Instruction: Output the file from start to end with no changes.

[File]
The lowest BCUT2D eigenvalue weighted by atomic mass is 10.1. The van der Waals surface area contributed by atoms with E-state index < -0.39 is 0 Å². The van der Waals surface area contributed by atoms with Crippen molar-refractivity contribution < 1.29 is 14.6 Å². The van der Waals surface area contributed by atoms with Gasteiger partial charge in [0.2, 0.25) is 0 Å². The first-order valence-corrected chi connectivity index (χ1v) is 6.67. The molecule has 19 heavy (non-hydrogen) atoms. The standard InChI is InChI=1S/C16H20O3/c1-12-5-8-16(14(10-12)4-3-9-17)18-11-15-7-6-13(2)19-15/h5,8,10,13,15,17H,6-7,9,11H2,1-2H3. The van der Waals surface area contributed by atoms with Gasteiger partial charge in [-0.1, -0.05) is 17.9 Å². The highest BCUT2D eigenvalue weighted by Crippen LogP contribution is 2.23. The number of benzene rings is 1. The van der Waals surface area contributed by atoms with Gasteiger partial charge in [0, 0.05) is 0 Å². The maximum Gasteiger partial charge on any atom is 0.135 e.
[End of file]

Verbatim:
The lowest BCUT2D eigenvalue weighted by atomic mass is 10.1. The van der Waals surface area contributed by atoms with E-state index < -0.39 is 0 Å². The van der Waals surface area contributed by atoms with Crippen molar-refractivity contribution < 1.29 is 14.6 Å². The van der Waals surface area contributed by atoms with Gasteiger partial charge in [0.2, 0.25) is 0 Å². The first-order valence-corrected chi connectivity index (χ1v) is 6.67. The molecule has 19 heavy (non-hydrogen) atoms. The standard InChI is InChI=1S/C16H20O3/c1-12-5-8-16(14(10-12)4-3-9-17)18-11-15-7-6-13(2)19-15/h5,8,10,13,15,17H,6-7,9,11H2,1-2H3. The van der Waals surface area contributed by atoms with Gasteiger partial charge in [-0.1, -0.05) is 17.9 Å². The highest BCUT2D eigenvalue weighted by Crippen LogP contribution is 2.23. The number of benzene rings is 1. The van der Waals surface area contributed by atoms with Gasteiger partial charge in [0, 0.05) is 0 Å². The maximum Gasteiger partial charge on any atom is 0.135 e.